Another valuable learning experience was being able to observe the experienced pilots planning process on the ground and flying techniques in the air. This included using the GPS as an invaluable tool on VFR trips.  It’s not part of the PPL preparation, yet how useful in the practical sense.

For a trip of any duration, the GPS seems like the American Express card of the cockpit...don’t leave home without one.  Another biggie was being able to observe and learn from the crew interaction and decision making between the PIC and the right-seater.  This really drives home why and how two heads are better than one.

Bryce Hanna

Student Pilot at the tender age of 67!



With checklists for this and checklists for that

Procedures for adjusting the tilt of your hat

With rule upon rule and procedures galore

It could really turn into one heck of a bore

But then when I see how few men will see ever

The Canyon, The Bridge, The Mojave Desert

When I fight the night sandstorm in turbulent weather

Then I get where I'm going and land like a feather

When I'm at one with my plane with lights spread below

I experience a high only pilots can know

So in spite of the rules I can say with conviction

That's what keeps me hooked on my flying addiction

By Michael Stott

OFC Member


I joined the group at the last minute thanks to the encouragement of Bill Gadzos. All I knew is that we were heading to California in our planes that usually only trip to the practice area and back. 

I’m a student attending the Professional Pilot Program at OFC and I had a feeling this was going to be the one cross country that I will never forget. By the end of the first leg of the trip (Detroit), it was a reality.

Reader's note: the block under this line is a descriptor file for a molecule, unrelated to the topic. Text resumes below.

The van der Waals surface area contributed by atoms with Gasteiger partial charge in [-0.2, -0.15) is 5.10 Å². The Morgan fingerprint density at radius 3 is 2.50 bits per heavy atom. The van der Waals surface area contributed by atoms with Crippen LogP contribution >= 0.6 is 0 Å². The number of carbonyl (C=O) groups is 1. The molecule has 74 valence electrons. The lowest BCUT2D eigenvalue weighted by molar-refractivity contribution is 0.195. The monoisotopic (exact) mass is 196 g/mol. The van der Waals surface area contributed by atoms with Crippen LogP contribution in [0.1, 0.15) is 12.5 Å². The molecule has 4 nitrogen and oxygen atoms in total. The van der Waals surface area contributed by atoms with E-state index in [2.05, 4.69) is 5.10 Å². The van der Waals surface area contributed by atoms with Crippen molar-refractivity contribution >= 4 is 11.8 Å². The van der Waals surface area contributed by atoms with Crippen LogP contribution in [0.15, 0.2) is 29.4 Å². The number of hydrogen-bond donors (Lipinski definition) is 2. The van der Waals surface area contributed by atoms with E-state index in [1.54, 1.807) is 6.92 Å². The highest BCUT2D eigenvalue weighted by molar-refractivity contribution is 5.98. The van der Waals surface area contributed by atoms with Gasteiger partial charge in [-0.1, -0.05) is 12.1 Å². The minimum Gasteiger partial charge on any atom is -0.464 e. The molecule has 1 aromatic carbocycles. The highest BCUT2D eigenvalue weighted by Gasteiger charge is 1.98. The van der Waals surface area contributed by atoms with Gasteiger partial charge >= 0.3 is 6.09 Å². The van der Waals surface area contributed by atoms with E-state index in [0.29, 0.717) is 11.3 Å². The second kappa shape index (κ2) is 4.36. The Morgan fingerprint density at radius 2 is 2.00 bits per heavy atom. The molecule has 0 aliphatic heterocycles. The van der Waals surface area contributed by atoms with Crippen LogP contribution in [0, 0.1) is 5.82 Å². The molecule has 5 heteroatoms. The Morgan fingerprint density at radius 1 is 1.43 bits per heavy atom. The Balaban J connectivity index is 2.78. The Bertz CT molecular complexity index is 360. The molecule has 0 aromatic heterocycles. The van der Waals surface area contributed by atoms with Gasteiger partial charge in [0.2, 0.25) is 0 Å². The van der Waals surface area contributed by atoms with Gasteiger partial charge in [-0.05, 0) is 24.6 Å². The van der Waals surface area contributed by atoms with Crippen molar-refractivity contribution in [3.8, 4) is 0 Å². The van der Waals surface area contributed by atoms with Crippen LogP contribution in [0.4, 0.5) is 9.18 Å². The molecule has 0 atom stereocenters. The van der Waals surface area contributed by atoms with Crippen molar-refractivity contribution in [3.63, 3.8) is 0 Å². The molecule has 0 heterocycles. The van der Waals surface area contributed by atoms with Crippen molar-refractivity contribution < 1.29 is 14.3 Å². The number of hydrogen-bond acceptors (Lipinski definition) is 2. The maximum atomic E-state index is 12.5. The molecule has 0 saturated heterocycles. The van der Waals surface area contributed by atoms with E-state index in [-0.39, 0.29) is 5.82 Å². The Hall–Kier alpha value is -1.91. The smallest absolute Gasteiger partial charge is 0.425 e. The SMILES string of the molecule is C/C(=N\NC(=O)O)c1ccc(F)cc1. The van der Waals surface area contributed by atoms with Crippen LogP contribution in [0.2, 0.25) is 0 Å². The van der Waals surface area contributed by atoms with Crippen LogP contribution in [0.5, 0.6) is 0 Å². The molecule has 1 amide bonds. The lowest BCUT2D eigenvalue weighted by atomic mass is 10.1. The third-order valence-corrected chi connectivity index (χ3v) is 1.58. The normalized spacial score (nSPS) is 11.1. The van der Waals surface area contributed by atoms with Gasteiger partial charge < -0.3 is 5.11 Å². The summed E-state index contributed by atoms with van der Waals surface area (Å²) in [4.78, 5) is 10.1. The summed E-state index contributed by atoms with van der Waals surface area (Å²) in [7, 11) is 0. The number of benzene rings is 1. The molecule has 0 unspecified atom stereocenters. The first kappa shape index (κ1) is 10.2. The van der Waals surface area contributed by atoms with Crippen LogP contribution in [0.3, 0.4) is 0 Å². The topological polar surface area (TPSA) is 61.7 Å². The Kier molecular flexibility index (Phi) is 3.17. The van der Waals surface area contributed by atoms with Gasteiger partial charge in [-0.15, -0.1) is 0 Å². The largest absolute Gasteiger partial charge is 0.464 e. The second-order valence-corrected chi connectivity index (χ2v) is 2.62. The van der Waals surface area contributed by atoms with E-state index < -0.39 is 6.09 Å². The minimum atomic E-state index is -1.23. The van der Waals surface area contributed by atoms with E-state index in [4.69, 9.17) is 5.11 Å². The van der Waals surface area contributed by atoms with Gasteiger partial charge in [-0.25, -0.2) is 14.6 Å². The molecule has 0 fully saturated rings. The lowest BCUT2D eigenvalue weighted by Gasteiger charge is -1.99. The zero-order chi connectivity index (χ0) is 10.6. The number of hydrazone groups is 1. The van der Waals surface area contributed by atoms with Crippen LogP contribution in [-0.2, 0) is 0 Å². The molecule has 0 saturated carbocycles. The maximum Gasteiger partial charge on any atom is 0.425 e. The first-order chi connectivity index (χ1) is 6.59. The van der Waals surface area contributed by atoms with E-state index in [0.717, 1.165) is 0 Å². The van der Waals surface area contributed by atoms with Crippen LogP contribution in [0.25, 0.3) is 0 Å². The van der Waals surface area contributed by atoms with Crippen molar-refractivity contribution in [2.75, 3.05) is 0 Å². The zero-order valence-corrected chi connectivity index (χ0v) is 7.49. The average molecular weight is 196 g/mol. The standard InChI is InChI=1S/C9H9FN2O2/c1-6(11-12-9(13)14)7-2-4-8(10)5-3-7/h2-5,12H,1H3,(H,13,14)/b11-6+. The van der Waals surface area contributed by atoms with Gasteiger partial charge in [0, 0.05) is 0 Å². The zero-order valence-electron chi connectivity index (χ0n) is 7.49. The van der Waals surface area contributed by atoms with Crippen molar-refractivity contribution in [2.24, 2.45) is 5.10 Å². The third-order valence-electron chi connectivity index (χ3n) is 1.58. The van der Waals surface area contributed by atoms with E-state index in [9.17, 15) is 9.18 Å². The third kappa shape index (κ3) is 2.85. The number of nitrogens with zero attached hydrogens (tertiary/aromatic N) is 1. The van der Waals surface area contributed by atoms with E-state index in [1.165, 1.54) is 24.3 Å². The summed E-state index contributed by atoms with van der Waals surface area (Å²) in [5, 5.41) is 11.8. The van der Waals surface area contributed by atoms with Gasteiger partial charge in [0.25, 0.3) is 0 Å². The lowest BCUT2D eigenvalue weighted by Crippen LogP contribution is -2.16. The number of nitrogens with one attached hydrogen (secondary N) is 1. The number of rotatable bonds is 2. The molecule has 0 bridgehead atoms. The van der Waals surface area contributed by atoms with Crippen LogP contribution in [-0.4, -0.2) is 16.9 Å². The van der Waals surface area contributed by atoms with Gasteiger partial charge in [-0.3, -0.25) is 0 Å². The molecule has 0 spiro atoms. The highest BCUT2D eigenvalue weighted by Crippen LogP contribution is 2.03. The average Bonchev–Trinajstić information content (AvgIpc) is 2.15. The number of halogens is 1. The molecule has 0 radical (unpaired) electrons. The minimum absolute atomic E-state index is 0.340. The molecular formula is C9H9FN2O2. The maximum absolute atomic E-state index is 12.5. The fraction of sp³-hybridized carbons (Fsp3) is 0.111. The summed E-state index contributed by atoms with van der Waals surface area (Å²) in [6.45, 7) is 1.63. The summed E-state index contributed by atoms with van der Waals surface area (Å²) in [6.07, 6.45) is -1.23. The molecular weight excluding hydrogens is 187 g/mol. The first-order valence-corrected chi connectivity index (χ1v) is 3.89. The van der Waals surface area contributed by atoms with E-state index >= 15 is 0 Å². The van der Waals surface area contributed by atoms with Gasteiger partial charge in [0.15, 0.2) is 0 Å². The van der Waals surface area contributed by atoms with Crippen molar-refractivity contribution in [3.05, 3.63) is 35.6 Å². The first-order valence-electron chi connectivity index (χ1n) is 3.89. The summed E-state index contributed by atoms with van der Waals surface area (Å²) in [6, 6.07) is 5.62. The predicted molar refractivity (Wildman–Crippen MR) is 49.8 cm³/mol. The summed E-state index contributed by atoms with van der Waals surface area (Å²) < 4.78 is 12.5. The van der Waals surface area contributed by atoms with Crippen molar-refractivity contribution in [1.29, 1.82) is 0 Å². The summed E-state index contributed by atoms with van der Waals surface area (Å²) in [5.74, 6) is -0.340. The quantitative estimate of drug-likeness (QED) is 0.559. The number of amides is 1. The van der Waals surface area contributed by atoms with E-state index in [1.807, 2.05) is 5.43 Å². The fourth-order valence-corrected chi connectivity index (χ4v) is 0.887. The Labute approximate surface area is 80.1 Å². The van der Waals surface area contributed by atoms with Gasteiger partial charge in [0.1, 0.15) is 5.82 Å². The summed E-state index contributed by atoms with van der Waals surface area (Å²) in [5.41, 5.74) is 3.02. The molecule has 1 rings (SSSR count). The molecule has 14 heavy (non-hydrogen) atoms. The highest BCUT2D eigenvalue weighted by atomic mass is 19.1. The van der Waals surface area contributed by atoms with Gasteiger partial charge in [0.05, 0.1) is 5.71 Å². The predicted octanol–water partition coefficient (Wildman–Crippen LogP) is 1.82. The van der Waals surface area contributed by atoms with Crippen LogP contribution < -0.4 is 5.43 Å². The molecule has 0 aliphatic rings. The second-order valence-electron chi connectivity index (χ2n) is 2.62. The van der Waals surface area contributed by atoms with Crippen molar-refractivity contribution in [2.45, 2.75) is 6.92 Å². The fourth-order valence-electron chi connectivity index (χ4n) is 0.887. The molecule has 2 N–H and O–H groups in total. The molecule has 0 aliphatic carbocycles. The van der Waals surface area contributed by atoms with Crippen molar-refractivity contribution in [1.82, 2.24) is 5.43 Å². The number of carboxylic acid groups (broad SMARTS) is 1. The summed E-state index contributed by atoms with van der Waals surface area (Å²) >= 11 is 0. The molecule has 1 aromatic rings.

I had now spent the last 4.3 hrs in a Cessna 172, and the part of me that could tell you the real length was my bladder. Not to mention my morning Cappuccino’s. The next days were just incredible. Thanks to all my favourite dispatch girls across the USA! 

It wasn’t until Oakland where I really got lucky! Trust me, girls from California are just as you stereotype them to be. I witnessed so many awesome sights! You have Eight Mile, Omaha Turkeys, Denver F-18’s, Farmington Burgers, Grand Canyon Topless, Daggett FBO, Livermore Green Rolling Hills, Oakland/San Francisco Touring, Van Nuys Airside Hotel, Tucson Museum, Roswell Airplane Graveyard, Oklahoma ILS, Millington Subs, Cincinnati Night, Windsor Alternative, Ottawa home. 

All I say is that it’s impossible for someone to take in so much detail in 18 hour days when you’re new to everything. I was always excited working with a new crew each and every leg.  I got to witness everyone’s style and technique, which was one of the most interesting parts of the trip! 

By the end of our trip, I had never felt so proficient. I was doing the radios, flying the plane, and navigating across new territory all by myself. Thank you to everyone who made this trip such a success! I recommend such a trip to anyone that is as serious a pilot as I!  2006?!

Andrew Ganong

Student, Professional Pilot Program

Ottawa Flying Club


So what’s next….

Well, as they say, the Sky is the Limit! You can be sure that we will be out there and I expect to see trips to Florida, Newfoundland, New York City and the Bahamas all in the next few months.... at the Ottawa Flying Club we’re going places too!

Bruce Dwyer

For more information visit www.ofc.ca or call the Flying club at 613 523-2142 or email us at info@ofc.ca